Walking on water in El Nido, Palawan.

Reflecting on El Nido, Palawan (click to enlarge)
Reflecting on El Nido, Palawan (click to enlarge)

Living in on an island – El Nido, Palawan

El Nido is beautiful, of that there is no doubt. I will take that back once the developers arrive. And from what I hear, they are on the way.

I continue to write, and I get a lot done. But, I am feeling pressured. The weight of 4 + years of searching is bearing down, or is it that there is so little distraction around me. It’s not home. Then why am I staying here? Ah, to prove a point about living on an island.

Point proved yet?

Daily expenses for living on an island in The Philippines:

Accommodation – $-4 (it keeps going down)

Food – $1.50-2 (yes really, and I eat meat)

Keep in mind the above is not a ‘travel budget’ but a living on an island budget.

That’s it. But, there are hidden costs. Visas. Travel to Puerto to get visas. Internet costs and the occasional soft drink, coffee to stay in touch with today’s world at a local cafe.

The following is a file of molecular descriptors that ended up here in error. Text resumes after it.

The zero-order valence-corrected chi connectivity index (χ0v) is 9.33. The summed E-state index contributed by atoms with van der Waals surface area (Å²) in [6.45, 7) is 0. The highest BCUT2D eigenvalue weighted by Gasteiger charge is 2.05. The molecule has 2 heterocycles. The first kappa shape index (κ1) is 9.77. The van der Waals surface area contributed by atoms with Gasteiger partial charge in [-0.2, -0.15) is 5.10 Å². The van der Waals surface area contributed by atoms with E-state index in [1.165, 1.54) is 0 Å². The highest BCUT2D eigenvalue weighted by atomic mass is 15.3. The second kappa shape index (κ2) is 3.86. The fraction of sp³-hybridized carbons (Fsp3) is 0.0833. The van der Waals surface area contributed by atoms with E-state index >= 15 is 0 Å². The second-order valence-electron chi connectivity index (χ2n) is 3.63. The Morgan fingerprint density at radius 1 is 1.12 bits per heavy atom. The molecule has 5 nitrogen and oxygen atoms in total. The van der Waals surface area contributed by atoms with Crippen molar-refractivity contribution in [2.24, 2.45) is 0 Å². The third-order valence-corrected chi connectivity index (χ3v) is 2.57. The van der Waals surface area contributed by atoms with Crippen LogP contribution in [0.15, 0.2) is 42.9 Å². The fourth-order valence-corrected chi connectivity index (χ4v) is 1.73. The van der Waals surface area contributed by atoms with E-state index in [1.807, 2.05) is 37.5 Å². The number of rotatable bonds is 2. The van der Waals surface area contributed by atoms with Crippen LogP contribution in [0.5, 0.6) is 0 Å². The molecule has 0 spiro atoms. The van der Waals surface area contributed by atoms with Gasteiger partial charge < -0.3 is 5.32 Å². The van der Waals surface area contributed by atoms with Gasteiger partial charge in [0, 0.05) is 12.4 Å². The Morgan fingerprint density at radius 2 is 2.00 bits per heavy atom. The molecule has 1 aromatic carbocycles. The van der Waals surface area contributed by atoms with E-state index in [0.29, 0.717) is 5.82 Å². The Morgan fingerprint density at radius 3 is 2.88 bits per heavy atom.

Blissful life if you work a 9-5 job in another country and come for a 1-2 week holiday. But for any longer and …

The reality of living on an island in The Philippines

Occasionally I look up and out of my window to see a miracle. A man walking on water. He is actually walking on water. But one inch below the water is a coral and rock plateau. He’s not just doing this to impress the strange foreigner who keeps pointing a camera at him every evening. Throughout the whole area are small sea urchins and other shell-fish that the man is searching for.

He’s living off the sea. A nightly walk can bring back some side dishes to break the monotony of rice. Or quite simply to feed his family.

This man walks on water every night. I don’t know what he does during the day. But as dusk approaches he is always there. It was when I was watching him one night that two worlds collided.

Is living on an island a fantasy? or can it be a reality?

I remembered back to my 48 hour Pakistan train journey with the good Colonel. We stopped over the Hindus river and he pontificated that the local man serving curry at the station knew no more than to make curry and serve it. Therefore he was a happy man. And it was a good life. I disagreed at the time. If the man knew about the outside world, maybe he’d fight tooth and nail to get to it. Africa taught me that.

But maybe I’d missed the keywords in the Colonel’s point. “He doesn’t know anything else.”